Month 6, Day 18: Plus ça change, plus c’est la même chose

Newsweek has an article on the “Environmental Legacy of the Oil Spill,” discussing the aftereffects of a 400,000 gallon spill off the coast of Chile, thirty-six years ago. I used it as the hook for a pretty standard screed.

It’s good to know that decades after a huge oil spill off the Chilean coast, the affected areas are showing “signs of life.” And perhaps, decades from now, the shattered ecosystems of the Gulf of Mexico will show some signs of life, too. Right now, however, with oil spewing from the ocean floor before mixing with toxic dispersant, we are finally learning some crude facts about the poisonous stuff that’s powered our nation’s addiction. Oil is dirty. It’s dirty when you take it out of the ground, it’s dirty when you move it from place to place, it’s dirty when you process it, and it’s dirty when you burn it. The slimy legacy of Reagan-era corporate deregulation is now washing ashore on Louisiana’s beaches, and it’s forcing us to face the simple truth: whether or not we know how, we must change our relationship with oil — because it’s killing us.

Warren Senders

Month 4, Day 30: How Much Worse Can Things Get?

The Deepwater Horizon is an overwhelming tragedy, made worse by corporate attempts at a coverup, and with compounded irony from President Obama’s remarks a few days before it happened.

Dear President Obama,

It was surely unfortunate timing when you remarked (at a town hall meeting in South Carolina) on April 2nd that “…oil rigs today generally don’t cause spills. They are technologically very advanced.” Well, maybe, but in the wake of the Deepwater Horizon disaster we can see that the result of all that “technical advancement” is a catastrophe that is now likely to eclipse the Exxon Valdez spill in every respect.

You also said that, “Even during Katrina, the spills didn’t come from the oil rigs; they came from the refineries onshore.” Oh, how I wish this were true. But, alas, the facts are different: hurricanes Katrina and Rita caused 124 offshore spills, totaling almost a million gallons of oil released into the ocean. 554,400 gallons were crude oil and condensate from platforms, rigs and pipelines, and 189,000 gallons were refined products from platforms and rigs. The largest of these was 152,250 gallons, well over the 100,000 gallon threshold considered a “major spill.”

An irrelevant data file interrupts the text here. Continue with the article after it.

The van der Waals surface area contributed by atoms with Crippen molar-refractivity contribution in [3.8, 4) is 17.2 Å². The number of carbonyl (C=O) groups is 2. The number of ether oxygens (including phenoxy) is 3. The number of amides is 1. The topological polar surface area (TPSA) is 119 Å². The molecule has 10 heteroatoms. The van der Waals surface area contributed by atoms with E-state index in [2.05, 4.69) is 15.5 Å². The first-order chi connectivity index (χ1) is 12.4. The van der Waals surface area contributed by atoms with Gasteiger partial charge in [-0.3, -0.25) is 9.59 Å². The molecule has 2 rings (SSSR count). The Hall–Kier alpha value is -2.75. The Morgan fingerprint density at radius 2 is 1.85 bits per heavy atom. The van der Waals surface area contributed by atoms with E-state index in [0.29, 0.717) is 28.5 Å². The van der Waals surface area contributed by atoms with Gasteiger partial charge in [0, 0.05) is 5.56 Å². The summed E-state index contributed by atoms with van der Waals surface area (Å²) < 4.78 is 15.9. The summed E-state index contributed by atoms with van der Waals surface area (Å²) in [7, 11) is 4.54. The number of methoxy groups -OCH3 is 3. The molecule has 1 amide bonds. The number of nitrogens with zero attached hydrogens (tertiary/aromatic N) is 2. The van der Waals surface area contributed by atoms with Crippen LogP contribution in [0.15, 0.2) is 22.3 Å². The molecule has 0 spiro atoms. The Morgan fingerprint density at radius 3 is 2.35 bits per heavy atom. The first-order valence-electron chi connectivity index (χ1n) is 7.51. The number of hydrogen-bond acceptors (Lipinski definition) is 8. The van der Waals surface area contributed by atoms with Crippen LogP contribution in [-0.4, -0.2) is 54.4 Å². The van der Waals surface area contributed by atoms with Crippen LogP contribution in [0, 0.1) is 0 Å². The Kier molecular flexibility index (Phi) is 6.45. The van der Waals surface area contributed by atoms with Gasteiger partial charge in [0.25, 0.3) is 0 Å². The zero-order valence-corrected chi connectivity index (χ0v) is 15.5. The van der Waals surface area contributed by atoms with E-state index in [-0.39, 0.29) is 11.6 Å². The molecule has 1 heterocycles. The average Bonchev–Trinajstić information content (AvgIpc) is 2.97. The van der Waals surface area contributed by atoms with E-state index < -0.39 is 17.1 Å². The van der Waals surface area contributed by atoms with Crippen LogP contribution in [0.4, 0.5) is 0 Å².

But corrections aside, the Deepwater Horizon qualifies as an environmental crisis of terrifying proportions. Kerry St. Pe, the former head of Louisiana’s oil spill response team, says, “This isn’t a storage tank or a ship with a finite amount of oil that has boundaries. This is much, much worse.” Much worse, indeed. It’s not a “spill,” it’s a river of oil flowing from the bottom of the Gulf at the rate of 210,000 gallons a day. Some officials say it could be running for months. If that prediction holds, the coastline of Louisiana will become a disaster area that hasn’t been seen in the United States since the Exxon Valdez.

If this doesn’t convince you that offshore drilling is a succession of disasters waiting to happen, what will? The Deepwater Horizon offers further proof that the only way to avoid oil spills is to leave it in the earth. We do need renewable energy, and we don’t need to dump millions of gallons of crude oil over some of the most delicate and valuable ecosystems in the country.

Please reconsider your support for this aspect of your energy program.

Yours Sincerely,

Warren Senders